In the months before the PlayStation 4 and Xbox One launched, countless pundits and analysts declared that the era of home consoles was coming to an end. With the cloud, there’d be no need for unsightly black boxes sitting beneath our TVs, taking up space and sucking up power. And yet, seven years later, Microsoft and Sony are both gearing up to launch new consoles, and rather than replace them, the cloud might extend their lifespan.

Speaking with Insomniac Games CEO Ted Price in a recent episode of The AIAS Game Maker’s Notebook, Head of Xbox Phil Spencer discussed a wide variety of topics. The one we’re going to focus on is how the cloud will affect not only the upcoming Xbox Series X, but the future of gaming in the decades to come.

Spencer made an interesting point about how streaming music and video services have changed the market:

When I think about video and music, those streaming services have liberated that content to all the media devices around me. I now have way more devices than ever to watch TV. It hasn’t lessened the number of devices – it actually increased it.

Think about how many devices you own on which you can watch Netflix or Disney+ or YouTube TV. Think about how many devices in your home can play your favorite music from Spotify or Pandora or Apple Music. As Spencer sees it, the games industry will react similarly, and “as games are able to run in multiple contexts, you’re going to see a lot of different devices grow up to support different use scenarios.”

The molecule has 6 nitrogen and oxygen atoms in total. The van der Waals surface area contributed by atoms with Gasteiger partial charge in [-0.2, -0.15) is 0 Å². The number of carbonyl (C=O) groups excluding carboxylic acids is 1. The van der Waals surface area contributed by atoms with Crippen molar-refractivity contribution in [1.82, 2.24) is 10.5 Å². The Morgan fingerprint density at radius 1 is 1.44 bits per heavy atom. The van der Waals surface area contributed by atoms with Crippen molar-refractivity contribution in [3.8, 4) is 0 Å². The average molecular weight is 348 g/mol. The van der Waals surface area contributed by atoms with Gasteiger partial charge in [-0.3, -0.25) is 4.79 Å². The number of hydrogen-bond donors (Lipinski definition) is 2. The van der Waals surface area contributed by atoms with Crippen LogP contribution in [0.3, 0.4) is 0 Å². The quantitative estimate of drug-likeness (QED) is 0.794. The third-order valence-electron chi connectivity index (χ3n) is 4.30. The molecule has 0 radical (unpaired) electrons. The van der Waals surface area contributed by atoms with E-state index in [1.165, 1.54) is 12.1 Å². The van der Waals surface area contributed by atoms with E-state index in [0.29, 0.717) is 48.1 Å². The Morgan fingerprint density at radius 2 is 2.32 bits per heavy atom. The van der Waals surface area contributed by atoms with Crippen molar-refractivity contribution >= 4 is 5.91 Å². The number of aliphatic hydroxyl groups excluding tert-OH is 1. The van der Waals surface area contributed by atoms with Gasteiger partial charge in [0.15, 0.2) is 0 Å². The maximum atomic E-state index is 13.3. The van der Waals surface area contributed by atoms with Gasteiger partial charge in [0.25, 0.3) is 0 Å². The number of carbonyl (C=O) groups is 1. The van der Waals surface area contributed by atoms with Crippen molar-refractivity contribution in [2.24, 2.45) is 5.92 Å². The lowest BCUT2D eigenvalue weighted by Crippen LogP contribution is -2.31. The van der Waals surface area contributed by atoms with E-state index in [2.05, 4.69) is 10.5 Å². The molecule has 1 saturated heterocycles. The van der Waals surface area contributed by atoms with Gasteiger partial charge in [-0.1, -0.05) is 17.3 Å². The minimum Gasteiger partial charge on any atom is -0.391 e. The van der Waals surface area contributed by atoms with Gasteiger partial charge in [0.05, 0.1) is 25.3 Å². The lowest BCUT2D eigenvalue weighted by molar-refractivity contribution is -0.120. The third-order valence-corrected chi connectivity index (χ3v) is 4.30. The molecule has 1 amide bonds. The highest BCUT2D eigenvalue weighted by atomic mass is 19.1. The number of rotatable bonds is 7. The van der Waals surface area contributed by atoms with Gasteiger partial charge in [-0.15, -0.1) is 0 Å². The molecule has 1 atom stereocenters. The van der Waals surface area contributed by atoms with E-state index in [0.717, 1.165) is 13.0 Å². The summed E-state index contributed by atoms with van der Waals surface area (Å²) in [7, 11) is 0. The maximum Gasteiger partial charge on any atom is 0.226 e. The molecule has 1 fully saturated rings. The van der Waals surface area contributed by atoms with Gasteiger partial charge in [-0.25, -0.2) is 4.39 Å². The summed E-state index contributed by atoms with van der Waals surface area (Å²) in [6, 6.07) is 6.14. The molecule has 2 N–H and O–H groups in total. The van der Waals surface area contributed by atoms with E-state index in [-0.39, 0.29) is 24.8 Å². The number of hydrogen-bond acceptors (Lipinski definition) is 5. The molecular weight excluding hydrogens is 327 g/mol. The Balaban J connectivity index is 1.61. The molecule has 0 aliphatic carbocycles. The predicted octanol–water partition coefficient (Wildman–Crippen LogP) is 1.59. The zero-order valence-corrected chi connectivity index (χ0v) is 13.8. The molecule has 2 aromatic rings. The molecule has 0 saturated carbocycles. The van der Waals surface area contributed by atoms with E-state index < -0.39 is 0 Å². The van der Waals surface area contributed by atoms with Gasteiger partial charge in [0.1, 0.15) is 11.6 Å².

In fact, Spencer has already seen evidence of this during the xCloud preview, as he says that previewers are sending him “pictures of their Android tablets that they’ve mounted in certain places and have certain controls set up.” Gamers are buying new hardware just to have more options when it comes to playing Xbox games.

The cloud may very well replace the home console one day, but Spencer is convinced that Xbox will, if anything, get an assist from the cloud this generation, and perhaps the next as well. He believes that he will have a “have a game console plugged into [his] television for the next decade plus.”

That’s not to say he hasn’t thought about a hardware-less future though, as he discusses below:

Once you kind of get through the pragmatics of ‘ok, how do i make this playable on that screen?’ Then you get to the promise that you start talking about, of ‘Well, wait a minute. Now, if my game isn’t just dependent on this one piece of hardware that someone maybe bought five years ago that’s in the home, but actually something that a large cloud provider is updating on the back end and is scalable, then what can I do with our games?’

At the end of the day, Spencer doesn’t care where you play your games, as long as you’re playing them. If you want to buy Halo Infinite on from Xbox.com and play it exclusively on your smartphone, you will have that option (although maybe not right away, as xCloud is still in development). The point is, as excited as Spencer is about cloud gaming, he sees it as “a means to an end” rather than the culmination of the gaming industry.

Jacob started covering video games and technology in college as a hobby, but it quickly became clear to him that this was what he wanted to do for a living. He currently resides in New York writing for BGR. His previously published work can be found on TechHive, VentureBeat and Game Rant.